12-14 June 2010. Ilocos Region.
Ilocos Region tops the list when one is in the mood for a road trip miles away from Manila. Ideally, the region is best toured on board one’s own vehicle. Being true to my creed when I proclaimed myself to be a backpacker, I circled the region by hopping on and hopping off those buses plying the route from Vigan to Pagudpud. There were tricycle rides in between. My appreciation of the region did not diminish by the fact that I rode public transportation. I bet my appreciation of the place would be just the same had I brought my own car. The point: backpacker or not, Ilocos Region can be toured through public commute. For those who think that it is not possible, I am now busting that myth.
My cousin arrived from Manila at Sinait on our second day of backpacking the region, 13th of June. The three of us then proceeded to the Sinait Church to hear mass, and since the service was in the native tongue, I happily snapped away. We waited for Derik who was to arrive from Laoag, and to while away our time, we toured the Sinait Church. According to the flyer given by the parish priest, who, incidentally, is my cousin-priest’s friend, Sinait is the northernmost town of the province of Ilocos Sur. It is the home of Santo Kristo, a life-sized black image of the crucified Christ, which is now enthroned in the church’s sanctuary. The image is believed to be miraculous.
Images of Sinait:
We boarded a bus from Sinait, and 10 minutes and Php10.00 later, we were in the first town of Ilocos Norte, Badoc. Badoc is home to the La Milagrosa Birhen de Badoc. The church, unfortunately, was closed when we arrived, so I caught sight of the impressive interior from a tiny hole on the church’s door. According to the marker, the Church of Badoc was constructed by the Augustinian friars in 1914. It was destroyed by an intensity 7.8 earthquake in 1983. Through the generous auspices of the German Catholic Friends, the church was reconstructed until it was finally inaugurated in 1985.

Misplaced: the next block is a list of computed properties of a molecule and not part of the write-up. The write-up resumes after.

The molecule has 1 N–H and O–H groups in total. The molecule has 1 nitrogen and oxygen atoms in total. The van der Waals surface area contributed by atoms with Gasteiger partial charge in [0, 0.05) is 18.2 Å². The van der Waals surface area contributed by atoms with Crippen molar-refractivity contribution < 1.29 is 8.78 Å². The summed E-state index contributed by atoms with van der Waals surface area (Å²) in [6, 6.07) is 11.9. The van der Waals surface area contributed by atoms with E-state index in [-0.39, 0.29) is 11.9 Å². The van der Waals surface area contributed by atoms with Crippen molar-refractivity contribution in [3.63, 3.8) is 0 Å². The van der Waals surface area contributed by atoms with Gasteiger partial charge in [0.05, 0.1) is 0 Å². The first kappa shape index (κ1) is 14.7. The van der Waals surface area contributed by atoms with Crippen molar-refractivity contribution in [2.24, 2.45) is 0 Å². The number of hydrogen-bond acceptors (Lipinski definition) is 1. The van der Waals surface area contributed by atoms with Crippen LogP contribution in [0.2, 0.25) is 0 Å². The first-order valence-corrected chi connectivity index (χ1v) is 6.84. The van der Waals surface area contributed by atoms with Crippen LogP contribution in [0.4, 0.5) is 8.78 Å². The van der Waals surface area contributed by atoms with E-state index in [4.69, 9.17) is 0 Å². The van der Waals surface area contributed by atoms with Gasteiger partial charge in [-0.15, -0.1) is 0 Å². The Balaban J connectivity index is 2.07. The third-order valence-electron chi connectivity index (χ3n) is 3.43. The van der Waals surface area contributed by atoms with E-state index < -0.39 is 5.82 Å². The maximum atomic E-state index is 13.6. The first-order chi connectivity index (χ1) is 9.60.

Badoc is also the hometown of Filipino revolutionary painter, Juan Luna. There is no admission fee for a guided tour of the house, but donations are encouraged. The house displays replicas of Luna’s famous paintings like The Death of Cleopatra, The Spolarium, and The Blood Compact. What fascinated us, however, was Luna’s Parisian Life. We were informed by the guide that the sitting position of the lady in the painting closely resembles the shape of the Philippine Archipelago.
As it was close to lunchtime, the group decided to have lunch in Badoc, and Derik recommended Mino’s Italian Pizza. I am a lover of anything Italian so I looked forward to a tasty Italian lunch, only to find out that the pizzeria was closed on Sundays. That was a major trip bummer.
Images of Badoc:
The game plan was to take the bus for Batac, and have lunch there. However, when we learned that we would still be visiting Currimao on our way to Batac, our stomachs protested, and we gave in. The end result: lunch was to be in Currimao; so we hopped on a bus and stopped at the first eatery we saw along the highways of Currimao, Betsy’s Carinderia.
I don’t expect much from the tastiness of eatery food, but lunch was surprisingly delicious. I thought the pleasant taste of the food was proportional to my hungriness but being the picky eater that I am, lunch was truly delectable, hungry or not. Properly fed and watered, we hired a tricycle for Php60.00 to take us to Pangil Beach Resort to see the rock formations. There weren’t that many public transportation that would bring us back to the highway, so for another Php60.00, we asked the tricycle drivers to wait for us as we admired the beauty Currimao offered. It was in the middle of a sweltering afternoon, so we took refuge under those huts lining the shore. The rocks, however, beckoned.
Images of Currimao: